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PERENNIAL GRAINS FOR AFRICA: POSSIBILITY OR PIPEDREAM?

  • SIEGLINDE SNAPP (a1) (a2), PAUL ROGÉ (a2), PATRICK OKORI (a3), REGIS CHIKOWO (a1), BRAD PETER (a2) and JOSEPH MESSINA (a2)...
Summary

Perennial grain crops have been proposed as a transformative approach to agriculture. Replacing annual staple crops with perennialized growth types of the same crops could provide environmental services, improve labour efficiency and weather resilience, reduce seed costs and produce livestock fodder or fuelwood production. Yet, the technologies and science for agricultural development in Africa have focused almost exclusively on annuals. In this paper, we review the literature to explore what has been potentially overlooked, including missed opportunities as well as the disadvantages associated with perennial grains. The case studies of pigeon pea and sorghum are considered, as an analogue for perennial grain crops in Africa. We find that a substantial number of farmers persist in ‘perennializing’ pigeon pea systems through ratoon management, and that sorghum ratoons are widely practiced in some regions. In contrast, many crop scientists are not interested in perennial traits or ratoon management, citing the potential of perennials to harbour disease, and modest yield potential. Indeed, an overriding prioritization of high grain yield response to fertilizer, and not including accessory products such as fodder or soil fertility, has led to multipurpose, perennial life forms being overlooked. Agronomists are encouraged to consider a wide range of indicators of performance for a sustainable approach to agriculture, one that includes management for diversity in crop growth habits.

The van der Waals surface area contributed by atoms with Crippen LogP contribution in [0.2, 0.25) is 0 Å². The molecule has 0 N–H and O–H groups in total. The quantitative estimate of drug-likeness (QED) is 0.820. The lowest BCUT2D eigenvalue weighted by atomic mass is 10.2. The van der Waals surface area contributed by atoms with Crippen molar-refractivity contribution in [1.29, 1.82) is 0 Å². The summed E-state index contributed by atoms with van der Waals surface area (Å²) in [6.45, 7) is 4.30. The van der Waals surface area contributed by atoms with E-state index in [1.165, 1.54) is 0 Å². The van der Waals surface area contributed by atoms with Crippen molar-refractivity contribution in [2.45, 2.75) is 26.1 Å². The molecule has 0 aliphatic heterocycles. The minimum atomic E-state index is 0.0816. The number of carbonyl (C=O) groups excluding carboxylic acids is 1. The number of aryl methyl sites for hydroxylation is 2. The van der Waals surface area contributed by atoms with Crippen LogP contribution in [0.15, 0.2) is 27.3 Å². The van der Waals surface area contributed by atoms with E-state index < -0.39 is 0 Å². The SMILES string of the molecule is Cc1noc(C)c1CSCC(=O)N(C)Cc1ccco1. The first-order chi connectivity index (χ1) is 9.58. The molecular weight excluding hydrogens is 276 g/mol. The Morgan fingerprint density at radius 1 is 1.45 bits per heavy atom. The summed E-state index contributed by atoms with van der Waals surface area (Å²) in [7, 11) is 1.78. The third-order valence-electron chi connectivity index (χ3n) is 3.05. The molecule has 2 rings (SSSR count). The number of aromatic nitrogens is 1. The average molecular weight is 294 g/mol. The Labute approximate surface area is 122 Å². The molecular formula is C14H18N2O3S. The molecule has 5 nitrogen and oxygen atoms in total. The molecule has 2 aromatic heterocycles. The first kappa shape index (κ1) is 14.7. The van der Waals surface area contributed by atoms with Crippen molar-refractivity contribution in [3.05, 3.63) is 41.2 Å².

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This is an Open Access article, distributed under the terms of the Creative Commons Attribution licence (http://creativecommons.org/licenses/by/4.0/), which permits unrestricted re-use, distribution, and reproduction in any medium, provided the original work is properly cited.
Corresponding author
Corresponding author. Email: snapp@msu.edu; Contact address: Department of Plant, Soil and Microbial Sciences, Michigan State University, East Lansing, MI 48824, USA.
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